Researchers at UW-Madison say the concern about PFAS medically comes more from consistently consuming it over a period of time. So if you frequently eat fish with the chemicals in its flesh or drink water with unsafe levels of it.

A lot of people in the area have been drinking their well water. At least before TYCO notified the DNR in the Fall of 2017.

Doug Oitzinger, a former Marinette Mayor and member of a community group advocating for clean water in the area called S.O.H2O, said people are uneasy about what they may have been exposed to.

“There's fear. What is this? Is it in my blood? Is it in my families blood? Am I going to get cancer? Am I going to get sick? Is this what caused the cancer that is in my family? And of course we can't answer those questions,” Oitzinger said.

Two lawmakers from the area — Rep. John Nygren (R-Marinette) and Senator Dave Hansen (D-Green Bay) — introduced a bill seeking to solidify standards on PFAS as well as provide free blood screening for people impacted in the Marinette and Peshtigo area and fund further tests on the chemicals.

The bill was met with opposition. Instead a PFAS bill aiming at research and emergency regulations passed Wisconsin Assembly during its final day of voting on legislation for the year in February. It now goes to the Senate for approval. S.O.H2O said the bill passed is more beneficial to industry than people and they do not support it.

Before the final day of Assembly voting, Oitzinger said the bill Hansen and Nygren proposed was a crucial piece of legislation.

“If that bill doesn't get through this year, it's one more year where there are not enforceable standards in the state of Wisconsin. So we're simply putting more people at risk,” Oitzinger said.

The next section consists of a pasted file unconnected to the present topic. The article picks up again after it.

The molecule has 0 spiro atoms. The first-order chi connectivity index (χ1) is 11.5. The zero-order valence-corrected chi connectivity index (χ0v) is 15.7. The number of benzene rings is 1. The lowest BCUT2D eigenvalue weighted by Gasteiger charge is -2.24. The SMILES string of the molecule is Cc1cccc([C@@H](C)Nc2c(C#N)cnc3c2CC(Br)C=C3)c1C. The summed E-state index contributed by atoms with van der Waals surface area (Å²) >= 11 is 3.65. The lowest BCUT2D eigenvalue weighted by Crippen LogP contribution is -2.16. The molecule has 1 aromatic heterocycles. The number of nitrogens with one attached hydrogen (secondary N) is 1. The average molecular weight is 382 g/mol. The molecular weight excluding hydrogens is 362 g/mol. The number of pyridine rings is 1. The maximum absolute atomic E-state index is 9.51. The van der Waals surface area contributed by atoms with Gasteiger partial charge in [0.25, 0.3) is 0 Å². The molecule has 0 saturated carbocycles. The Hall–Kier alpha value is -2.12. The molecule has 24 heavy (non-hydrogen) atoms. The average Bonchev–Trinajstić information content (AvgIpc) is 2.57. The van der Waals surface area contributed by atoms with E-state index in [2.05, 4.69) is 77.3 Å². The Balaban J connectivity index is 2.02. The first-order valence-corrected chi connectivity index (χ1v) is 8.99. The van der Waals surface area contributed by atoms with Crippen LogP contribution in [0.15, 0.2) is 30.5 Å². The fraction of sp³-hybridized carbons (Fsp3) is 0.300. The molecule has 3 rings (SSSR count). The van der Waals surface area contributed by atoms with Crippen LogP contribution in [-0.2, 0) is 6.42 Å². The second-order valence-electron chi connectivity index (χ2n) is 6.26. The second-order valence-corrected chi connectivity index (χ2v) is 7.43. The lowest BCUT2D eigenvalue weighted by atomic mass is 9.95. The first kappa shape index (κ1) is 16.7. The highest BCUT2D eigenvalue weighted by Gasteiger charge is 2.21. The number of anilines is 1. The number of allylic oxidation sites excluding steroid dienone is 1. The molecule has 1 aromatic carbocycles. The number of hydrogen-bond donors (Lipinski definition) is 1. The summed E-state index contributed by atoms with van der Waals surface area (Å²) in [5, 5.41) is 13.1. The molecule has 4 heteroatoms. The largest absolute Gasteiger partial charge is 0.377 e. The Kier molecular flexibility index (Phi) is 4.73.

Marinette's current mayor Steve Genisot advocated for the bill and the blood tests for people in the area. He said people want answers about the chemicals and their health.

“Obviously if it's your health and your drinking water it's a very big concern,” Genisot said.

Genisot said dealing with the contamination and the uncertainty surrounding it has been difficult for The City of Marinette. The city's water has not tested high for PFAS, but the TYCO Facility had historically discharged firefighting foams to the wastewater plant in Marinette. JCI reimbursed the city nearly $3 million to clean up the wastewater facility.

“We will continue to ask them for support and the ultimate goal is to take care of the issue and clean it up and take care of the issue that we have,” Genisot said.

JCI says they will continue to help clean up the chemicals.

“Our number one priority to the community is to be sure that there is a clean long-term sustainable supply of drinking water to those affected,” said John Perkins, Vice President of Environmental Health and Safety at JCI.

Perkins said that JCI installed pretreatment systems in the homes of the wells that tested high for PFAS. He said JCI plans on running a municipal water line to all of those homes from the City of Marinette by the end of the year.